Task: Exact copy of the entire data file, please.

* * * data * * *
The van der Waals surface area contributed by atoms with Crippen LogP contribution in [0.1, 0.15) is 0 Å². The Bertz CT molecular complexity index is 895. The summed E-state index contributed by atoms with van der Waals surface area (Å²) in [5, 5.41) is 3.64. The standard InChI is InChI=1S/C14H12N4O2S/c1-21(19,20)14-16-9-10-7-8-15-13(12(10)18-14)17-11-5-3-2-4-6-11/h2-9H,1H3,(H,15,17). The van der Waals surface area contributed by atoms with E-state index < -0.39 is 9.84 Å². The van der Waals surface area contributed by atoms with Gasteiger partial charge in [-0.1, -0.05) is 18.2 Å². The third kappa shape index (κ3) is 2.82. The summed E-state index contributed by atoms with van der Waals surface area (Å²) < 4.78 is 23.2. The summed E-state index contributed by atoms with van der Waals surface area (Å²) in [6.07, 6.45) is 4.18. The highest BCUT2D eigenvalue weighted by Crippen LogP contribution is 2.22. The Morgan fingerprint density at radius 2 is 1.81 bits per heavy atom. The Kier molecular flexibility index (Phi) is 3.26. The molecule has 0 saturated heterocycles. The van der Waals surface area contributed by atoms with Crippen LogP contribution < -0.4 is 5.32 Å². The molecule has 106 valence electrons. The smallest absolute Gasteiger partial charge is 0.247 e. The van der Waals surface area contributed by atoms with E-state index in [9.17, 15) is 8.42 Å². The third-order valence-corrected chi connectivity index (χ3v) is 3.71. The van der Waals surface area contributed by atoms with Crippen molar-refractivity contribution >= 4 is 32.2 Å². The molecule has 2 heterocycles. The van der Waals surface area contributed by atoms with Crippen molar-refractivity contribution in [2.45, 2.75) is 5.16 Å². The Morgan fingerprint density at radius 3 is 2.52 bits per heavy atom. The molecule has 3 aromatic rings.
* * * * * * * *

The van der Waals surface area contributed by atoms with Crippen LogP contribution in [0.1, 0.15) is 0 Å². The Bertz CT molecular complexity index is 895. The summed E-state index contributed by atoms with van der Waals surface area (Å²) in [5, 5.41) is 3.64. The standard InChI is InChI=1S/C14H12N4O2S/c1-21(19,20)14-16-9-10-7-8-15-13(12(10)18-14)17-11-5-3-2-4-6-11/h2-9H,1H3,(H,15,17). The van der Waals surface area contributed by atoms with E-state index < -0.39 is 9.84 Å². The van der Waals surface area contributed by atoms with Gasteiger partial charge in [-0.1, -0.05) is 18.2 Å². The third kappa shape index (κ3) is 2.82. The summed E-state index contributed by atoms with van der Waals surface area (Å²) < 4.78 is 23.2. The summed E-state index contributed by atoms with van der Waals surface area (Å²) in [6.07, 6.45) is 4.18. The highest BCUT2D eigenvalue weighted by Crippen LogP contribution is 2.22. The Morgan fingerprint density at radius 2 is 1.81 bits per heavy atom. The Kier molecular flexibility index (Phi) is 3.26. The molecule has 0 saturated heterocycles. The van der Waals surface area contributed by atoms with Crippen LogP contribution < -0.4 is 5.32 Å². The molecule has 106 valence electrons. The smallest absolute Gasteiger partial charge is 0.247 e. The van der Waals surface area contributed by atoms with E-state index in [9.17, 15) is 8.42 Å². The third-order valence-corrected chi connectivity index (χ3v) is 3.71. The van der Waals surface area contributed by atoms with Crippen molar-refractivity contribution >= 4 is 32.2 Å². The molecule has 2 heterocycles. The van der Waals surface area contributed by atoms with Crippen molar-refractivity contribution in [2.45, 2.75) is 5.16 Å². The Morgan fingerprint density at radius 3 is 2.52 bits per heavy atom. The molecule has 3 aromatic rings.